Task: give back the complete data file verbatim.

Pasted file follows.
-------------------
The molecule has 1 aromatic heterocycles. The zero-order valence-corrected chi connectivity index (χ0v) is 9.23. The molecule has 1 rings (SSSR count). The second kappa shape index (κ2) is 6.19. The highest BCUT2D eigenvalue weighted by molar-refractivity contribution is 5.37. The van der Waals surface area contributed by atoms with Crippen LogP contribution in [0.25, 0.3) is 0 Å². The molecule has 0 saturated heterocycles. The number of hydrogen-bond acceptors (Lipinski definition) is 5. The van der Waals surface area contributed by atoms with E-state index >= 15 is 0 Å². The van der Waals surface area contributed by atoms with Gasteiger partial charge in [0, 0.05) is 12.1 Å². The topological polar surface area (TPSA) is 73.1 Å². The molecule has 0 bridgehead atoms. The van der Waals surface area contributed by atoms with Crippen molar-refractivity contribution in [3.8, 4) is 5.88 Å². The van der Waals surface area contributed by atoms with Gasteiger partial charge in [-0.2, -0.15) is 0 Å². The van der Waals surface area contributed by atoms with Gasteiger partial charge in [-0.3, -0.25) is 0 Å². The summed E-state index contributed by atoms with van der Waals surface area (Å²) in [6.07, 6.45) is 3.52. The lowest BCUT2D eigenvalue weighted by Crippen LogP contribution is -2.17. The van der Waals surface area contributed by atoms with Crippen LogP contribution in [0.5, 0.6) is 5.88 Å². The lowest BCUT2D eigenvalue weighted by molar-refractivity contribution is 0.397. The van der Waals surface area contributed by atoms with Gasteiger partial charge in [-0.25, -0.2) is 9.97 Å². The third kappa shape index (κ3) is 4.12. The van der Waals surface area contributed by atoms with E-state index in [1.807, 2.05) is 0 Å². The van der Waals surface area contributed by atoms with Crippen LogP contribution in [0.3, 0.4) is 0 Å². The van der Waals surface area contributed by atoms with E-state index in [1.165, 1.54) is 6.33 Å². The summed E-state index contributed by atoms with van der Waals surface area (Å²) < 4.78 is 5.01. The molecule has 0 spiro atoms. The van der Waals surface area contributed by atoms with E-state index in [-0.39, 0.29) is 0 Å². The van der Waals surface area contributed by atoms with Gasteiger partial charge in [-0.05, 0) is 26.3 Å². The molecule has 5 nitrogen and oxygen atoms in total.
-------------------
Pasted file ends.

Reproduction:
The molecule has 1 aromatic heterocycles. The zero-order valence-corrected chi connectivity index (χ0v) is 9.23. The molecule has 1 rings (SSSR count). The second kappa shape index (κ2) is 6.19. The highest BCUT2D eigenvalue weighted by molar-refractivity contribution is 5.37. The van der Waals surface area contributed by atoms with Crippen LogP contribution in [0.25, 0.3) is 0 Å². The molecule has 0 saturated heterocycles. The number of hydrogen-bond acceptors (Lipinski definition) is 5. The van der Waals surface area contributed by atoms with E-state index >= 15 is 0 Å². The van der Waals surface area contributed by atoms with Gasteiger partial charge in [0, 0.05) is 12.1 Å². The topological polar surface area (TPSA) is 73.1 Å². The molecule has 0 bridgehead atoms. The van der Waals surface area contributed by atoms with Crippen molar-refractivity contribution in [3.8, 4) is 5.88 Å². The van der Waals surface area contributed by atoms with Gasteiger partial charge in [-0.2, -0.15) is 0 Å². The van der Waals surface area contributed by atoms with Gasteiger partial charge in [-0.3, -0.25) is 0 Å². The summed E-state index contributed by atoms with van der Waals surface area (Å²) in [6.07, 6.45) is 3.52. The lowest BCUT2D eigenvalue weighted by Crippen LogP contribution is -2.17. The van der Waals surface area contributed by atoms with Crippen LogP contribution in [0.5, 0.6) is 5.88 Å². The lowest BCUT2D eigenvalue weighted by molar-refractivity contribution is 0.397. The van der Waals surface area contributed by atoms with Gasteiger partial charge in [-0.25, -0.2) is 9.97 Å². The third kappa shape index (κ3) is 4.12. The van der Waals surface area contributed by atoms with E-state index in [1.807, 2.05) is 0 Å². The van der Waals surface area contributed by atoms with Crippen LogP contribution in [0.3, 0.4) is 0 Å². The van der Waals surface area contributed by atoms with E-state index in [1.165, 1.54) is 6.33 Å². The summed E-state index contributed by atoms with van der Waals surface area (Å²) < 4.78 is 5.01. The molecule has 0 spiro atoms. The van der Waals surface area contributed by atoms with E-state index in [-0.39, 0.29) is 0 Å². The van der Waals surface area contributed by atoms with Gasteiger partial charge in [-0.05, 0) is 26.3 Å². The molecule has 5 nitrogen and oxygen atoms in total.